Even the outside progressive groups appear to have gotten the message. The left-leaning Campaign for America's Future (the group that hosted the Dean event described above), highlights 13 issues in its materials -- everything from "Protect and Extend Medicare" and "Good Jobs in the U.S." to "Quality Public Education" and "Accountable Corporations." No mention of social issues.
Ralph Nader is not the most popular public figure at this convention, but it's hard to argue that he doesn't have a point when he says that both major parties are captives of corporate America.
A quick review of corporations holding parties, receptions and "salutes" to members of Congress who oversee their industries makes the point.
These were the publicized events (there are countless other more private gatherings) and this list covers only the first day of the convention -- and only up to lunchtime.
American Express, Amtrak, Bell South, Chevron, Chevy Chase Bank, and Nike co-sponsored a "delegate only" golf tournament. General Motors Acceptance Corporation hosted a brunch saluting Missouri Congressman Richard Gephardt. Lunch with Illinois Sen. Richard Durbin was underwritten by the Chicago's Stock Exchange, Mercantile Exchange, and Options Exchange. J.P. Morgan Chase saluted House Minority Leader Nancy Pelosi. DHL feted the Congressional Black Caucus; and the American Gaming Association fed the Nevada delegation.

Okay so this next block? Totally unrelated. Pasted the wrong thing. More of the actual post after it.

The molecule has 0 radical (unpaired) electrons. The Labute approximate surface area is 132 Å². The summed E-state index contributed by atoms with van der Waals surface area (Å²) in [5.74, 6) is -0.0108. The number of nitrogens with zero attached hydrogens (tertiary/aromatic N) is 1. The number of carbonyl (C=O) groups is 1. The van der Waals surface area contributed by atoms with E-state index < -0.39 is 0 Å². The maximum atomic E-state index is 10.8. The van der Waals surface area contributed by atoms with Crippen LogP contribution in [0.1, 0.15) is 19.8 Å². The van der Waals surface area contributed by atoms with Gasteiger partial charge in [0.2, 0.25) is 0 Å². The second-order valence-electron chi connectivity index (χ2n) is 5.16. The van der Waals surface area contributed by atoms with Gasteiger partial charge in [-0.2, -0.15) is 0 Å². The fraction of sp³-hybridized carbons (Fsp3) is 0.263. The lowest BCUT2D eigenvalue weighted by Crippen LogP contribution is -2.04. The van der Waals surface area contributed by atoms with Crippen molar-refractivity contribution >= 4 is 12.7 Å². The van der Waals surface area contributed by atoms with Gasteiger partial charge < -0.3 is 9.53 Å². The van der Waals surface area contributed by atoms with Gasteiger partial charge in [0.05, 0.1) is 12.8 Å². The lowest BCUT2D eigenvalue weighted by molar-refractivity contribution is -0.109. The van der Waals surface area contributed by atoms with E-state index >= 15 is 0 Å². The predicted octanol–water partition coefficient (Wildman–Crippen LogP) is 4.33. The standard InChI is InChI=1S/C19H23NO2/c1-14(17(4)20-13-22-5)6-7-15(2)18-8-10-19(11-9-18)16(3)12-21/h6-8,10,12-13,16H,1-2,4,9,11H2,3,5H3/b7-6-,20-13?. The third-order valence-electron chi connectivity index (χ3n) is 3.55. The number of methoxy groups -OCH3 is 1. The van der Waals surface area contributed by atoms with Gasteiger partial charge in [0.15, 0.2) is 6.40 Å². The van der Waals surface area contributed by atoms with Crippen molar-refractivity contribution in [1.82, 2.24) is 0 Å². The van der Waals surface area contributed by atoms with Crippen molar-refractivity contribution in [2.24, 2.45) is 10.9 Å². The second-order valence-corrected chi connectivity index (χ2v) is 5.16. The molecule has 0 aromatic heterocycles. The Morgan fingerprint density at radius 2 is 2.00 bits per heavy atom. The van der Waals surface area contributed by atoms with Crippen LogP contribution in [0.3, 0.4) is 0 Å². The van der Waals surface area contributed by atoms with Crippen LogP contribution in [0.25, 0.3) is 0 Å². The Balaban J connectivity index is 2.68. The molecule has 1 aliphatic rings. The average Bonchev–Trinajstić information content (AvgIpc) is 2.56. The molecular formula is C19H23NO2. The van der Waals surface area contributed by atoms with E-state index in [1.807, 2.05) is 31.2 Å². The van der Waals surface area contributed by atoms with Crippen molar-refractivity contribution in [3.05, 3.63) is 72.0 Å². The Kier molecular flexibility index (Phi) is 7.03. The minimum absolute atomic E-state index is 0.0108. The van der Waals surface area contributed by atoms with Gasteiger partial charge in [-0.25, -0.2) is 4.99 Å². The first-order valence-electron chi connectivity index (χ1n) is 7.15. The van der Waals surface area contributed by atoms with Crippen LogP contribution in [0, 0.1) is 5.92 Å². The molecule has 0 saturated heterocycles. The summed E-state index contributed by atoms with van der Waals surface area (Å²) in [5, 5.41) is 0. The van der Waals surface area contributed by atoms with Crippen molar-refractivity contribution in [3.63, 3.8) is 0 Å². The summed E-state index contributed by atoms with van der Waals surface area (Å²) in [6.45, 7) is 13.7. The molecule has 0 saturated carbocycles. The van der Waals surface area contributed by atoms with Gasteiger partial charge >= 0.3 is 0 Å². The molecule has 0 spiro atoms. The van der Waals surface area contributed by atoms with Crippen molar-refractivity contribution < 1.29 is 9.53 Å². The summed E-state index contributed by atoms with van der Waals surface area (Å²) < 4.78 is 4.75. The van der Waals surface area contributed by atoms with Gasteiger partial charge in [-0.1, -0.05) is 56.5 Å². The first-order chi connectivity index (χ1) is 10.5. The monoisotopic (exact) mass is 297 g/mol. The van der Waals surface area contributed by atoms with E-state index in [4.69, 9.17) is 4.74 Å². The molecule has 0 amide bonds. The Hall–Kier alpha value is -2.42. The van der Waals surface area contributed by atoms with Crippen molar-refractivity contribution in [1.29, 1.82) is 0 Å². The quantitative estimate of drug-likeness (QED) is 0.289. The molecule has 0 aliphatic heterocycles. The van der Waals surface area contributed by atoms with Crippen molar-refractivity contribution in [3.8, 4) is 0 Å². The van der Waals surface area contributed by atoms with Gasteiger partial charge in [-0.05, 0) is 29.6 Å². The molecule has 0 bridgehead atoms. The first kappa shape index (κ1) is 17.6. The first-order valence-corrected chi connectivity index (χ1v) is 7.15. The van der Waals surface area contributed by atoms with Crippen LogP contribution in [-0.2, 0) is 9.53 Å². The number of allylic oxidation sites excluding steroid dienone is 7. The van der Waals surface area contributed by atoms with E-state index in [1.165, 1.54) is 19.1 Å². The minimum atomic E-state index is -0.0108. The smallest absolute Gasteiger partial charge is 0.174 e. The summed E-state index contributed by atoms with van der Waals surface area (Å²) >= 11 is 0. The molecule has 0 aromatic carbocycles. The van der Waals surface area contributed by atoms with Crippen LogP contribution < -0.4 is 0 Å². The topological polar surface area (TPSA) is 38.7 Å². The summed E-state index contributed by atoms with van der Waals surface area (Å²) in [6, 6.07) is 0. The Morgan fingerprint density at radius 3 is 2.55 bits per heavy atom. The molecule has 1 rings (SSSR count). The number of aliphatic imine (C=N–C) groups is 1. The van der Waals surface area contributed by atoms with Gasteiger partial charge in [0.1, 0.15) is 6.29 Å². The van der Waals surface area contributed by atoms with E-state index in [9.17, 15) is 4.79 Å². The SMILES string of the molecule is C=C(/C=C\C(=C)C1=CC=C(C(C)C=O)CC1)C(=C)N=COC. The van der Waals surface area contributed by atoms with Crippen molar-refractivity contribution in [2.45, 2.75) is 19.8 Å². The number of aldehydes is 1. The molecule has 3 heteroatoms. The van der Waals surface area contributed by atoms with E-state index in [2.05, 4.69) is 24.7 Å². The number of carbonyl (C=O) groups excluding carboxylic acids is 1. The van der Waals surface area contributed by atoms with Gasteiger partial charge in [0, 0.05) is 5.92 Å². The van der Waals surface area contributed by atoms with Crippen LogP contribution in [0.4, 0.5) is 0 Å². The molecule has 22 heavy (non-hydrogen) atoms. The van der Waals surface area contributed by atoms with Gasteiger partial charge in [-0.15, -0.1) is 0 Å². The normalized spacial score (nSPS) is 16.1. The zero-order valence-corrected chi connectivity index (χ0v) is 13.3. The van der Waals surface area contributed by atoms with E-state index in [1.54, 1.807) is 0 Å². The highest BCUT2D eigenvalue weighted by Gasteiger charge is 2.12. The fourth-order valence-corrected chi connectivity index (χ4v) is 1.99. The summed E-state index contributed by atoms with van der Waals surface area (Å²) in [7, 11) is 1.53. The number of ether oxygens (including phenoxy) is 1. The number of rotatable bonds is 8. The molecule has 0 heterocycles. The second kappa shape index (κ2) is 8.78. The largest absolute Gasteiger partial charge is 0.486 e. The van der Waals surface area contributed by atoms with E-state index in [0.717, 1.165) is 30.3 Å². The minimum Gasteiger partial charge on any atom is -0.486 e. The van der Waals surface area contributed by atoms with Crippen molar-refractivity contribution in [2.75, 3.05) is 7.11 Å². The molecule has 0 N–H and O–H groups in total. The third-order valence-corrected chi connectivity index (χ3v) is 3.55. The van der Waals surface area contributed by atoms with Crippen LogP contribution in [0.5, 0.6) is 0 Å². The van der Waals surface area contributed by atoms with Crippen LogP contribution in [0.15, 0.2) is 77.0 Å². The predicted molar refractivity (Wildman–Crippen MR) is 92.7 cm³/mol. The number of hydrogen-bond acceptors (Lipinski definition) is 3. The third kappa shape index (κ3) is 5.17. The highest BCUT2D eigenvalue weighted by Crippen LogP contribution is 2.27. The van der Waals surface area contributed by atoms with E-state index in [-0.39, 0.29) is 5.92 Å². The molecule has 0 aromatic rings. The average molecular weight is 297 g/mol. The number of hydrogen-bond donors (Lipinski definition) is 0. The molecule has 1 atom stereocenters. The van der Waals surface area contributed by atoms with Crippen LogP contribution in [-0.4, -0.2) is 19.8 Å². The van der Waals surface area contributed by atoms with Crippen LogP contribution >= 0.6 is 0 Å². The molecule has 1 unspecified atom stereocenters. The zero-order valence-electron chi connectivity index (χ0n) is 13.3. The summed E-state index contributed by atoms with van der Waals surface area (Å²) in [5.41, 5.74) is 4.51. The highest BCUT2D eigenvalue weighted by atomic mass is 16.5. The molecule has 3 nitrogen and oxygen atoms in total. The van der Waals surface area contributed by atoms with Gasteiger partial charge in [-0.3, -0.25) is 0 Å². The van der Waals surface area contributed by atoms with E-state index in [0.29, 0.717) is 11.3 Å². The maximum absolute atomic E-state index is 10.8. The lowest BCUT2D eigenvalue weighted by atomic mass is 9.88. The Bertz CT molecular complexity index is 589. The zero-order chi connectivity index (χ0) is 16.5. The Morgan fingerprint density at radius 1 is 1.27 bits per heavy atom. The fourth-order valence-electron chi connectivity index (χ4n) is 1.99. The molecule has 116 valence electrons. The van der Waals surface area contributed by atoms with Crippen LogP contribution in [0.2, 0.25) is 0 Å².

Credential tags worn by members of the press come courtesy of AT&T.
It's a good thing conventions don't decide anything anymore -- there'd be little time for substance between the corporate-sponsored eating, drinking, and playing.
The e-mail address for Joe Feuerherd is